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Tacrolimus Oral capsule

It is used to decrease the immune system's response to a transplanted organ.

Generic Name: tacrolimus

Brand Names: Prograf

There is an FDA Alert for this drug. Click here to view it.

What is this medicine?

TACROLIMUS (ta KROE li mus) is used to decrease the immune system's response to a transplanted organ.

What should I tell my health care provider before I take this medicine?

They need to know if you have any of these conditions:
  • diabetes
  • heart disease or heart failure
  • high blood pressure
  • immune system problems
  • infection
  • kidney disease
  • liver disease
  • an unusual or allergic reaction to tacrolimus, lactose, other medicines, foods, dyes, or preservatives
  • pregnant or trying to get pregnant
  • breast-feeding

How should I use this medicine?

Take this medicine by mouth with a full glass of water. If you take the medicine with food, always take it with food. Do not take the medicine with grapefruit juice. Follow the directions on the prescription label. Take your medicine at regular intervals. You must take the medicine at the same time each day. Do not take your medicine more often than directed. Do not stop taking except on your doctor's advice.

Talk to your pediatrician regarding the use of this medicine in children. Special care may be needed.

What if I miss a dose?

If you miss a dose, take it as soon as you can, and call your doctor or health care professional. Call your doctor or health care professional if you vomit after a dose.

What may interact with this medicine?

Do not take this medicine with any of the following medications:
  • astemizole
  • cidofovir
  • cisapride
  • cyclosporine
  • droperidol
  • grepafloxacin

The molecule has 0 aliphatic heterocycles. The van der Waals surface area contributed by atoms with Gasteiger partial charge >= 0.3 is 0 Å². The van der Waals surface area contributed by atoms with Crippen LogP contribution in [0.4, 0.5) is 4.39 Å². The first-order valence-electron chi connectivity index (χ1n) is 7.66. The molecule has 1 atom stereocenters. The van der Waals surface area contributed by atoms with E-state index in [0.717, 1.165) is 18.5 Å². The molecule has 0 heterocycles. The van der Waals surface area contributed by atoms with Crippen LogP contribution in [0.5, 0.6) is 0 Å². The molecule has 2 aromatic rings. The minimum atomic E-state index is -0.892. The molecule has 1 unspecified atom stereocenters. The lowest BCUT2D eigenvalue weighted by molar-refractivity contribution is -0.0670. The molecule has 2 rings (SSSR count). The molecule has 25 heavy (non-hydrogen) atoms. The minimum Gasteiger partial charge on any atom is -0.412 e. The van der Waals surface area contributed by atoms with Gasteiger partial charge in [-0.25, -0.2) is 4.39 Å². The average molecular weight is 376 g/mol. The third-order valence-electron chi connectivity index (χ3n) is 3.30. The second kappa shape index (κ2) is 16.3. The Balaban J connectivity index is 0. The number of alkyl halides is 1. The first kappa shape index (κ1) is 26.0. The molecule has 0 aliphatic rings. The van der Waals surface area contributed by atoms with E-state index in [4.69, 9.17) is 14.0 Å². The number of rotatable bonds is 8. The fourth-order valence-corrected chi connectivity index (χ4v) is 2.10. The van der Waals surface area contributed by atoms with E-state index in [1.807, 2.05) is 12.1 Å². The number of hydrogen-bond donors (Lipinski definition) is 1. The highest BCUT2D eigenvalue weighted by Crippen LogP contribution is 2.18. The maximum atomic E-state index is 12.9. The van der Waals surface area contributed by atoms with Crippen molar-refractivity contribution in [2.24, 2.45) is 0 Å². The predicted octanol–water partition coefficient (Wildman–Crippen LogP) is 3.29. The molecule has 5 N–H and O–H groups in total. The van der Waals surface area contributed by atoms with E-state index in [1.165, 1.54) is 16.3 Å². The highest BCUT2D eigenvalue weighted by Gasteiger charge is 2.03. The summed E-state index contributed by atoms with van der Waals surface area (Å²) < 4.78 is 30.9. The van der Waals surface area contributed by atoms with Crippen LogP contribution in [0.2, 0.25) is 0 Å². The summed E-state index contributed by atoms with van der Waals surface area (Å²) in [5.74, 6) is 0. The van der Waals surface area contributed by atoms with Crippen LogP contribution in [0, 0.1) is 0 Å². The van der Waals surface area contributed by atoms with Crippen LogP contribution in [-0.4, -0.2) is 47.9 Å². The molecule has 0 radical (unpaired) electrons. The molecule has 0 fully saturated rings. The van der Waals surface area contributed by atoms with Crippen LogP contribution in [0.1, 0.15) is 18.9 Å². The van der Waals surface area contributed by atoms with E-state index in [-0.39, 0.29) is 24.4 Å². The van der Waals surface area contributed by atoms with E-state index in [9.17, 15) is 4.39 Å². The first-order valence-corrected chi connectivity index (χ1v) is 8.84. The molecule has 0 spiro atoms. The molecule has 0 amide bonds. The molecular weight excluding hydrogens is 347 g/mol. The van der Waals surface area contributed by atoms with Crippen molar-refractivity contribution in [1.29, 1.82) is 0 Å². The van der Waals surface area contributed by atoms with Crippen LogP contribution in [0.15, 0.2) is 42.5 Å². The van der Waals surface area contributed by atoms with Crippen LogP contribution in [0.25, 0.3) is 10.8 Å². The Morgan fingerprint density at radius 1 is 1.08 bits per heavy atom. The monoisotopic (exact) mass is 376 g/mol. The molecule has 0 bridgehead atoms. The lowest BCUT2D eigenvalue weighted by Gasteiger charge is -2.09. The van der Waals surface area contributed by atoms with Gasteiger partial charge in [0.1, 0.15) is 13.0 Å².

• pimozide
  • probucol
  • ziprasidone

This medicine may also interact with the following medications:

  • alcohol and medicines that contain alcohol
  • amiodarone
  • amphotericin B
  • antacids
  • antibiotics like aminoglycosides, chloramphenicol, clarithromycin, erythromycin, and troleandomycin
  • bromocriptine
  • calcium channel blockers like diltiazem, nicardipine, nifedipine, and verapamil
  • cisplatin
  • danazol
  • diuretics
  • ethinyl estradiol
  • ganciclovir
  • grapefruit juice
  • medicines for fungal infections like amphotericin B, caspofungin, clotrimazole, fluconazole, itraconazole, ketoconazole, posaconazole, and voriconazole
  • medicines for seizures like carbamazepine, phenobarbital, and phenytoin
  • medicines for stomach problems like cimetidine, famotidine, lansoprazole, and omeprazole
  • metoclopramide
  • nefazodone
  • protease inhibitors like bocepravir, nelfinavir, ritonavir, and telaprevir
  • rifabutin
  • rifampin
  • sirolimus
  • St. John's wort
  • steroid medicines like prednisone, cortisone, and methylprednisone
  • troleandomycin
  • vaccines

What should I watch for while using this medicine?

Visit your doctor or health care professional for regular checks on your progress. You will need frequent blood checks.

If you get a cold or other infection while receiving this medicine, call your doctor or health care professional. Do not treat yourself. The medicine may decrease your body's ability to fight infections.

Talk to your doctor about your risk of cancer. You may be more at risk for certain types of cancers if you take this medicine.

This medicine can make you more sensitive to the sun. Keep out of the sun. If you cannot avoid being in the sun, wear protective clothing and use sunscreen. Do not use sun lamps or tanning beds/booths.


Last Updated: August 05, 2013
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